ACT TWO, SCENE THREE
Then another scene in this unusual and now contrapuntal drama took place. Bill Kerr, a member of the Augusta National Club who is very experienced in rules, although he was not serving on the rules committee this year, had been hurried down to the 13th to lend what assistance he could in clearing up the controversy over Palmer's proper score on the 12th, a terribly important factor at this stage for Palmer, for Venturi, and for everyone in contention. After Palmer had hit his second, Kerr ducked through the ropes onto the fairway, and Palmer related the facts to him. They talked it over for two or three minutes. In Kerr's unofficial opinion, Palmer had had a right to lift—it would still have to be officially decided. As Palmer headed for the green, shouts broke out all along the line as the grapevine communicated the news to the thousands clustered along the hillside that Palmer had been given (however unofficially at this point) a 3 and not a 5.
Palmer is a very resolute customer. From the beginning, believing himself to be entitled to lift on the 12th, he had argued his opinion forcefully but not to the point where he had allowed it to upset him. He had hit his great second on the 13th with no particular show of bellicosity but perhaps with a visible pinch more of his always formidable determination. On the green, he proceeded to cap the absorbing crescendo of excitement by holing his 18-footer for an eagle 3. Venturi, having pitched eight feet from the cup on his third, made a very gallant effort to hole for his birdie—and did. However, instead of being a stroke ahead as had appeared to be his position on the 13th tee, he was now two strokes behind with five holes to play.
On the 14th—both players talked the rules question over on the tee with Bob Jones—Venturi fell another shot behind when he three-putted. On the 15th hole Palmer and Venturi were officially notified that Palmer's score on the 12th was a 3. Down the stretch both of them wobbled a bit. Venturi three-putted both the 15th and 16th, though he finished with a fine birdie on the 18th for a 72 and a four-round total of 286. Palmer went 1 over par on the short 16th and three-putted the 18th for a 73 and a total of 284. Palmer's somewhat loose finish ultimately presented two of his pursuers, Fred Hawkins and Doug Ford, playing together, incidentally, with a chance to tie if either could birdie the 18th. Hawkins, who had come sprinting down the stretch like Silky Sullivan with birdies on the 15th and 17th, missed the 16-footer he had to get on the home green. Ford, the defending champion, missed from 12 feet. Ford had previously failed to hole a five-foot putt for a birdie on the 17th, but his best chance, ironically, had come back on the portentous 13th. Nine feet from the cup in 2, the man who is perhaps the finest clutch putter in golf had taken three to get down on the breaking surface of this fast, subtly contoured green. Ford's first putt was running dead for the cup when, a foot from the hole, it slid a hair off the line to the left. The putt he was left with coming back couldn't have been over 16 inches. It broke like a whip, caught only a corner, stayed out.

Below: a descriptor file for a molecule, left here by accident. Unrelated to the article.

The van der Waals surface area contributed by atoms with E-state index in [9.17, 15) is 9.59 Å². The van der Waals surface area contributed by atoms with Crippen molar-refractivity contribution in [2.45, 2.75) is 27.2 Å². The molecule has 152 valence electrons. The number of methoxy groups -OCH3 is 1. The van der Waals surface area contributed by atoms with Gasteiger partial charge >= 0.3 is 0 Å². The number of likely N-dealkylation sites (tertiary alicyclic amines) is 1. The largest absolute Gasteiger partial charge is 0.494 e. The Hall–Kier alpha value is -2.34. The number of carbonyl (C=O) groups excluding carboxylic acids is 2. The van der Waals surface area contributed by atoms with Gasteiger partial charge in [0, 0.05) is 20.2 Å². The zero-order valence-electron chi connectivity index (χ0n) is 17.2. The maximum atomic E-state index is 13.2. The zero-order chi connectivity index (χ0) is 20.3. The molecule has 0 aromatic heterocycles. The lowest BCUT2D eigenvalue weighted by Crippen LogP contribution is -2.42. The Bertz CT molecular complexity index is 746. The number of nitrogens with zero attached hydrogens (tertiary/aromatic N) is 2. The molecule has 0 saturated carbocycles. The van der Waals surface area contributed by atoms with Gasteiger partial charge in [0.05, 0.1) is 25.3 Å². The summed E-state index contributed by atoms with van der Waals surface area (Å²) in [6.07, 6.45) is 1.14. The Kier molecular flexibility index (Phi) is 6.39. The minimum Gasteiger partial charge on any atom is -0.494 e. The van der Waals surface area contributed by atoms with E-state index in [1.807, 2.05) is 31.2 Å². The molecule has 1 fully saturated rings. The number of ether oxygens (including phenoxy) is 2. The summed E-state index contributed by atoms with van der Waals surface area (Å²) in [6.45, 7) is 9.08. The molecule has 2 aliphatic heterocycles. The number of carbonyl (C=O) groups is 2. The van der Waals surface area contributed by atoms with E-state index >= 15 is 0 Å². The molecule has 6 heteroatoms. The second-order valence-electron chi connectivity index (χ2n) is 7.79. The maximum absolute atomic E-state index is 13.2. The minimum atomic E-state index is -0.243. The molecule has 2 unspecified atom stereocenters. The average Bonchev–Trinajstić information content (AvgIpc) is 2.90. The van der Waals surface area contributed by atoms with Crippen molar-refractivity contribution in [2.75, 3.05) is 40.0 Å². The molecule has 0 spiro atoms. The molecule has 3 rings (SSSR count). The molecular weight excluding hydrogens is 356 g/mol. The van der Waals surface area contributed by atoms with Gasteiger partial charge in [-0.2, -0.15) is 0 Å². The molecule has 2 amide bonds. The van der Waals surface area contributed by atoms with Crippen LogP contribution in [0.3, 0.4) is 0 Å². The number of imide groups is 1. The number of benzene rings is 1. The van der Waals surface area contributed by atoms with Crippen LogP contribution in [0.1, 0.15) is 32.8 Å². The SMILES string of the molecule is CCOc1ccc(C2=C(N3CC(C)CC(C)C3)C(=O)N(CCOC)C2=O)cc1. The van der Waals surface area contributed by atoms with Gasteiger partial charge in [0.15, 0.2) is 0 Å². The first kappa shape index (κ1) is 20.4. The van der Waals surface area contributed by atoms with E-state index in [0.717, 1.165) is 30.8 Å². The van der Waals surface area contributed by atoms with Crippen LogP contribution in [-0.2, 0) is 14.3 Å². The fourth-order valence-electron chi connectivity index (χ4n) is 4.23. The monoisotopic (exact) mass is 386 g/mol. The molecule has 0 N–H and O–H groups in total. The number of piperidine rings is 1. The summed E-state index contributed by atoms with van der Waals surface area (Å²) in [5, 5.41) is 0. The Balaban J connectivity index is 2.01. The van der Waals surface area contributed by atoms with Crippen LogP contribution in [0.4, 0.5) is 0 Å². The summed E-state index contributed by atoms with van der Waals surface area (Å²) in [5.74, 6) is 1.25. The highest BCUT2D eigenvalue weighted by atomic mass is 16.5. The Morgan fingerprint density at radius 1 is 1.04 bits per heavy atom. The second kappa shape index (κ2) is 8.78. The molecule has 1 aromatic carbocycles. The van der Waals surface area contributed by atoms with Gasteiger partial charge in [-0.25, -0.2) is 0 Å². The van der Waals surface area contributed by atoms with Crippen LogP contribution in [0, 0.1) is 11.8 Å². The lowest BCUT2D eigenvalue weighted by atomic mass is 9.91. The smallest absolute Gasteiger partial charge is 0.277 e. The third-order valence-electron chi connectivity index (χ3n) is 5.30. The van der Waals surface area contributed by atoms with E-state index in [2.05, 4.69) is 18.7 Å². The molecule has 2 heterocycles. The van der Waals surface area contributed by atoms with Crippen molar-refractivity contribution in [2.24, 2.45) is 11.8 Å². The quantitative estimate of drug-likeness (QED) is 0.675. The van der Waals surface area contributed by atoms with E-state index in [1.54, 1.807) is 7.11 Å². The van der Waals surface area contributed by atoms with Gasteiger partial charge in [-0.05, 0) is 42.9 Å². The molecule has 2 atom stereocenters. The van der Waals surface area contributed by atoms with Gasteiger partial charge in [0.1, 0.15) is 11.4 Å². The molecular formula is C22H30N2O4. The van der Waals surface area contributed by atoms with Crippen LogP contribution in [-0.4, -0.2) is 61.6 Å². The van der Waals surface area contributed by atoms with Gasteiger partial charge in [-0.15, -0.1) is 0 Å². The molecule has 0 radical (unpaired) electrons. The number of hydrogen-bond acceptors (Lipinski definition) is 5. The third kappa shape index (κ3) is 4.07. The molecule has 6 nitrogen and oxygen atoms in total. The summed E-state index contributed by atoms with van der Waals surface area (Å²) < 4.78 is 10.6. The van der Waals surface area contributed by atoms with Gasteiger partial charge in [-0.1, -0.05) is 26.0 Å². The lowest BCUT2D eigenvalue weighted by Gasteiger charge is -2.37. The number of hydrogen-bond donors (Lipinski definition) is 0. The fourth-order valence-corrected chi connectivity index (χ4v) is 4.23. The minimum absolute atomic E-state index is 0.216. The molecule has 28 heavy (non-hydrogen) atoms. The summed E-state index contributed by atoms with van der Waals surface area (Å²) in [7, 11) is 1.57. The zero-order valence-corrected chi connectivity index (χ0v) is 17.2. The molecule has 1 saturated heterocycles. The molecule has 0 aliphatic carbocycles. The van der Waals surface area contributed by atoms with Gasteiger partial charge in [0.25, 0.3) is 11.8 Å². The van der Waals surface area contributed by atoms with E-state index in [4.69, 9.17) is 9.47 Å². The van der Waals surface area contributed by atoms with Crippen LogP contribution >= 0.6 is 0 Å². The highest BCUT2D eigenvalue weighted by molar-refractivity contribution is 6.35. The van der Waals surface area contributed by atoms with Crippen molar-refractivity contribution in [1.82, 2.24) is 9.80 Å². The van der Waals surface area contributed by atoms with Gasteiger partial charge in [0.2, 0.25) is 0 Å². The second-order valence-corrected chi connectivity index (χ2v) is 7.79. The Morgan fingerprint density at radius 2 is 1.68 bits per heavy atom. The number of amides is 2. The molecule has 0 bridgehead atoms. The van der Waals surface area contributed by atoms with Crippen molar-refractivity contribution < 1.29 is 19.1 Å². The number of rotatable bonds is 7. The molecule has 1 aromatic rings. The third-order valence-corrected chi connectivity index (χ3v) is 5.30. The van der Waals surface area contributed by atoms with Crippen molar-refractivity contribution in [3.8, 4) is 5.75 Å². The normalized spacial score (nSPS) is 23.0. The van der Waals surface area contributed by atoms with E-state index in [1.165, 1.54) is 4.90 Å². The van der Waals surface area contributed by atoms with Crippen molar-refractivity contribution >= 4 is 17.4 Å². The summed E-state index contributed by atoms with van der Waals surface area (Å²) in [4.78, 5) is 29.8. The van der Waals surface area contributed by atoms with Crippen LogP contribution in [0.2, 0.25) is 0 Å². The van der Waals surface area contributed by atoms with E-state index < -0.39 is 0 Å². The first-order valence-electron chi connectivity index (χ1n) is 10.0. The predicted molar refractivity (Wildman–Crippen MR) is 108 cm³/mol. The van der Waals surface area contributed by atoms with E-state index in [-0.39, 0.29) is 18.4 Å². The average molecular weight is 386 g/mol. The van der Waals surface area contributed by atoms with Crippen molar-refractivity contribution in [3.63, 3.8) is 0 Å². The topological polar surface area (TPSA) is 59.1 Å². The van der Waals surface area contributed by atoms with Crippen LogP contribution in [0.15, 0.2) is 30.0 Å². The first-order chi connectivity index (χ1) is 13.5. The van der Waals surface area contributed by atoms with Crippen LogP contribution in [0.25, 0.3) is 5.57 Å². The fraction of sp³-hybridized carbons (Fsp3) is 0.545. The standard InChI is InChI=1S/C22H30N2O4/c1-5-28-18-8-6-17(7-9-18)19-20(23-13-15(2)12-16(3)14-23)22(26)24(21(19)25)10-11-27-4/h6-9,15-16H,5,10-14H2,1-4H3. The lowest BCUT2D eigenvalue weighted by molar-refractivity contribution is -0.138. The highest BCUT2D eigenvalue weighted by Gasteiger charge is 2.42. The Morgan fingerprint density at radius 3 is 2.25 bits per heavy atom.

The rules of golf are very touchy and troublous things to administer, and my own feeling on the subject is that if a man is notified he has been appointed to serve on the rules committee for a certain tournament he should instantly remember that he must attend an important business meeting in Khartoum and tender his exquisite regrets to the tournament committee.
Granting the difficulty of the job, it was nonetheless unfortunate that the member of the rules committee working the 12th hole sector didn't know his job well enough to make an immediate and proper decision on the buried ball. In truth, as rules go, it wasn't a really tough one or an involved one. Because of the soggy condition of parts of the course after the heavy rains, the tournament committee had invoked for the final day of play a local rule permitting the players to lift, clean, and drop without penalty any ball which became embedded "through the green" in its own pit-mark. (You will find this explained under "Local Rules" on page 58 of the 1958 USGA Rules Book.) Since the term "through the green" takes in all parts of the course except the tees, greens, sand traps, and water hazards, it clearly applied to the rough in which Palmer's ball pitched and stuck. One possible explanation of the indecisiveness of the official who was handling the 12th was the fact that the ball was embedded only a foot or so below the bankside trap and, since some of the sand had been washed out of the traps by the rains, he may have been uncertain whether or not the area in question was rough or part of the hazard. However, the ball clearly lay below the well-defined outline of the trap.
All in all, it was unfortunate that the rules question arose at such a crucial juncture of the tournament, and it was extremely fortunate that the confusion which developed did not untowardly affect the play of the contenders or the ultimate winning and losing of the tournament.